Chiropractic requires keen observation to detect physical abnormalities. It also takes considerable manual dexterity, but not unusual strength or endurance, to perform adjustments. Chiropractors should be able to work independently and handle responsibility. As in other health-related occupations, empathy, understanding and the desire to help others are good qualities for dealing effectively with patients.
The Work Setting: Chiropractors work in clean, comfortable offices. Their average workweek is about 40 hours, although longer hours are not uncommon. Solo practitioners set their own hours, but may work evenings or weekends to accommodate patients. Like other health practitioners, chiropractors are sometimes on their feet for long periods of time. Chiropractors who take X-rays must employ appropriate precautions against the dangers of repeated exposure to radiation.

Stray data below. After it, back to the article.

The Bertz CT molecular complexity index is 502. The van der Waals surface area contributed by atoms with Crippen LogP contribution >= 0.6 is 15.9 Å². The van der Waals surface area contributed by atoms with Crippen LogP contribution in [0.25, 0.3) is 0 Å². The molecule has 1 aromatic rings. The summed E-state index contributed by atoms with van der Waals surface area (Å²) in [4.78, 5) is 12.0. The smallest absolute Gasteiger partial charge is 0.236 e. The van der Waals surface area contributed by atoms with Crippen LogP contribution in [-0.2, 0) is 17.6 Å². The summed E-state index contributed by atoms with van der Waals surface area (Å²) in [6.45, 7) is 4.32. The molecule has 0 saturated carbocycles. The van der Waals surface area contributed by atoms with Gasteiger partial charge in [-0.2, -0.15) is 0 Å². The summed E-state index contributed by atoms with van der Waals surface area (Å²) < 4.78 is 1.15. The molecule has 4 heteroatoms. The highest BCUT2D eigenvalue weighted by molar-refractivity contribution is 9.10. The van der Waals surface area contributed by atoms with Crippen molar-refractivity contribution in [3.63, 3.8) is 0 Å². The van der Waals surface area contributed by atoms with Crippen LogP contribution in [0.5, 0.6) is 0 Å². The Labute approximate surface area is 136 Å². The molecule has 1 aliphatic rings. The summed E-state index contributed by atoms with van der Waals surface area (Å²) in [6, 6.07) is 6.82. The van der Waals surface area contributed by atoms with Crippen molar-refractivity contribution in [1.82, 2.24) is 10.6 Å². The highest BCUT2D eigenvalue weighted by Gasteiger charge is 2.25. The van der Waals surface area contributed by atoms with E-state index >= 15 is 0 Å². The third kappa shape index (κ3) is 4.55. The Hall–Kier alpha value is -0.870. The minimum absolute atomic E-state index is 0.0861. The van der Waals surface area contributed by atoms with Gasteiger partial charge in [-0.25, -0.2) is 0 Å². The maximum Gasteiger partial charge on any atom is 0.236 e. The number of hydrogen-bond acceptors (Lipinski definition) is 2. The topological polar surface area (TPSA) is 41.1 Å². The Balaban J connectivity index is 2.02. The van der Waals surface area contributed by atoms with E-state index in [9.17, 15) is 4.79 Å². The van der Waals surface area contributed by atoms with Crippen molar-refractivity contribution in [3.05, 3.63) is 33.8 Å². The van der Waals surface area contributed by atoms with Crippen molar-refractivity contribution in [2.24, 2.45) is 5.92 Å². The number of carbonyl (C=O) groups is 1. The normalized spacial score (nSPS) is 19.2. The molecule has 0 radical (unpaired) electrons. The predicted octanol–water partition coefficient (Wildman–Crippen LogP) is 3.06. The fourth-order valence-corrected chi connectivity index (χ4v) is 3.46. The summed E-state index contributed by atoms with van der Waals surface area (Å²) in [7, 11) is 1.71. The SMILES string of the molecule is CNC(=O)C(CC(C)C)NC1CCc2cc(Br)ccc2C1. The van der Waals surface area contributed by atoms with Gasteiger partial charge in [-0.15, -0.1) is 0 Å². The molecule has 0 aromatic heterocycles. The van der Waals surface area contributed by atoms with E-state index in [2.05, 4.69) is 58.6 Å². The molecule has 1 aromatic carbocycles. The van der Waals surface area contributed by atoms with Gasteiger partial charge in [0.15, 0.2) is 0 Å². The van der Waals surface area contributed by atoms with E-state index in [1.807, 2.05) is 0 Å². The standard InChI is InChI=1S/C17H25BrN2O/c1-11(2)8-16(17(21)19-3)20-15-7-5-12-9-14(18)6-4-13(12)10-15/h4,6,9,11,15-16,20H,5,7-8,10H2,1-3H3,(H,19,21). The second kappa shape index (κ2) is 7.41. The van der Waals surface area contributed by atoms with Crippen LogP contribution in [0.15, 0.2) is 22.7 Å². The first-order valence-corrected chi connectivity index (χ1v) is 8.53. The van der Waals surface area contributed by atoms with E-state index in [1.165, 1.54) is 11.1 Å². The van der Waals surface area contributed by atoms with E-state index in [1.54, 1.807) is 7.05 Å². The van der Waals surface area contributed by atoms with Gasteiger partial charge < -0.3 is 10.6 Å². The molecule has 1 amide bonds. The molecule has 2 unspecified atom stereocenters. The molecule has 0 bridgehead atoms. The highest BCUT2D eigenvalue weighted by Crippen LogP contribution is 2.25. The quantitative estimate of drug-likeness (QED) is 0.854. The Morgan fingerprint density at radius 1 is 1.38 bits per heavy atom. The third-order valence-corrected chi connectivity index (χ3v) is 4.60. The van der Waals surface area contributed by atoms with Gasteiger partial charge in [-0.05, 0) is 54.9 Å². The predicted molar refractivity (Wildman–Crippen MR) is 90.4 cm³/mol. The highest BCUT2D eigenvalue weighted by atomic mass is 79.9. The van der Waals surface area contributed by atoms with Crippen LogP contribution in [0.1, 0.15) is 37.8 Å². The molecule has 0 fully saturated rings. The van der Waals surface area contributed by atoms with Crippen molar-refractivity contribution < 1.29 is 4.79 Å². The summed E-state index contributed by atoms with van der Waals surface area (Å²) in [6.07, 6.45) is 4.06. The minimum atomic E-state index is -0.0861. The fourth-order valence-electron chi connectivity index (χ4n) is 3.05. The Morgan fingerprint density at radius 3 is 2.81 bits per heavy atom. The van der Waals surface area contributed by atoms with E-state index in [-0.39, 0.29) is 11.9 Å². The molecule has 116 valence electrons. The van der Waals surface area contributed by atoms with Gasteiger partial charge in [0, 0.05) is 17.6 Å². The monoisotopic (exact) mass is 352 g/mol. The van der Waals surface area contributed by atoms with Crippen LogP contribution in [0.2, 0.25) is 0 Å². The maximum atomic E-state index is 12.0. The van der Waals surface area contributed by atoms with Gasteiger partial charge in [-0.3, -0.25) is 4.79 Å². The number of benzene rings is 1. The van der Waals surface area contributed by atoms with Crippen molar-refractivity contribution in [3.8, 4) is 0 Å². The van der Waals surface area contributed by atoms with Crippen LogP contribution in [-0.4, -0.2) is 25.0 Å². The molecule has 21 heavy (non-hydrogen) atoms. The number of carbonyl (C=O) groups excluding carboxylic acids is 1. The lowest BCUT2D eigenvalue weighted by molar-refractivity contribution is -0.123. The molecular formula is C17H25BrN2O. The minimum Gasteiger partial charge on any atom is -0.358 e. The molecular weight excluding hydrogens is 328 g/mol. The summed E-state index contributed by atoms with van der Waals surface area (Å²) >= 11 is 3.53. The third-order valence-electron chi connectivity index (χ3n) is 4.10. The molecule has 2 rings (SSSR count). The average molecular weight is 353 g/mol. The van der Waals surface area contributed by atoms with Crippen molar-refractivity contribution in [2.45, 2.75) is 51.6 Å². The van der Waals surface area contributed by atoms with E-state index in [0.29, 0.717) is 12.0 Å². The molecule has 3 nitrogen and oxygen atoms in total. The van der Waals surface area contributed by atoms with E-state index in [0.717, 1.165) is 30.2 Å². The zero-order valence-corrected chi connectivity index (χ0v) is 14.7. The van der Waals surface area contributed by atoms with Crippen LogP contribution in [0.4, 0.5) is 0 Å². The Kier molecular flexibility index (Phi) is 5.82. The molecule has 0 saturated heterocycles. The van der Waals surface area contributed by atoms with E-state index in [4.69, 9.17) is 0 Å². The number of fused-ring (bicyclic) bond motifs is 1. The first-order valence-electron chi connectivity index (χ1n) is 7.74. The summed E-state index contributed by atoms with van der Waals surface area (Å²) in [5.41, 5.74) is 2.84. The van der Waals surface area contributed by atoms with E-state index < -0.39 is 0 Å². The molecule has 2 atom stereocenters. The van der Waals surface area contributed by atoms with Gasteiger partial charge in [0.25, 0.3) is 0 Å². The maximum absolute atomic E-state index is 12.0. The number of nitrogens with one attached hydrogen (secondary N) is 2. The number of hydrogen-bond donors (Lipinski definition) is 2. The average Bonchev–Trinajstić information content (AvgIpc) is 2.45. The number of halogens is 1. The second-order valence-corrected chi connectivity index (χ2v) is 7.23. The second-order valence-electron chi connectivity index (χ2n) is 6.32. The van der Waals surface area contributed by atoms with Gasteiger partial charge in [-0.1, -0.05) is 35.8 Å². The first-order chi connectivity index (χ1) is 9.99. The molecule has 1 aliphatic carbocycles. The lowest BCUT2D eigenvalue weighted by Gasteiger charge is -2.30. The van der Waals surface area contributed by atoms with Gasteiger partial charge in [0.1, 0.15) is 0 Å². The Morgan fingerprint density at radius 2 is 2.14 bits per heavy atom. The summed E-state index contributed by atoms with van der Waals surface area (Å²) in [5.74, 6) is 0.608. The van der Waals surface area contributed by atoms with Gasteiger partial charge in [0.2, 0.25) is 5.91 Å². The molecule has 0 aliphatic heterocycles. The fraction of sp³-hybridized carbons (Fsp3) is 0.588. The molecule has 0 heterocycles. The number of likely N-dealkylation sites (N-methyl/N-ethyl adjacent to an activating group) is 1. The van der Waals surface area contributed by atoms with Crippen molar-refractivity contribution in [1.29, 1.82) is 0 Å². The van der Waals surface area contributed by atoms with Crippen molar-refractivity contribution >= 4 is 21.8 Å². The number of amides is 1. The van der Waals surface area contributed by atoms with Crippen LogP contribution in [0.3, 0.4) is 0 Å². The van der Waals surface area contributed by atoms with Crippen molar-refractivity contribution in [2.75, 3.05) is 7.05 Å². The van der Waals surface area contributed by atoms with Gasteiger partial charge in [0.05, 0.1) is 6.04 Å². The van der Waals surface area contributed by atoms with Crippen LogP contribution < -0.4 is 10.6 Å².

Newly licensed chiropractors can set up a new practice, purchase an established one, or enter into partnership with an established practitioner. They also may take a salaried position with an established chiropractor, a group practice, or a healthcare facility.
Entry Into Field: All States and the District of Columbia regulate the practice of chiropractic and grant licenses to chiropractors who meet educational and examination requirements established by the state. Chiropractors can practice only in states where they are licensed. Some states have agreements permitting chiropractors licensed in one state to obtain a license in another without further examination, provided that their educational, examination and practice credentials meet state specifications.
Most state boards require at least two years of undergraduate education; an increasing number are requiring a 4-year bachelor’s degree. All boards require the completion of a 4-year program at an accredited chiropractic college leading to the Doctor of Chiropractic degree.
For licensure, most state boards recognize either all or part of the four-part test administered by the National Board of Chiropractic Examiners. State examinations may supplement the National Board tests, depending on state requirements.
To maintain licensure, almost all states require the completion of a specified number of hours of continuing education each year. Chiropractic associations and accredited chiropractic programs and institutions offer continuing education programs.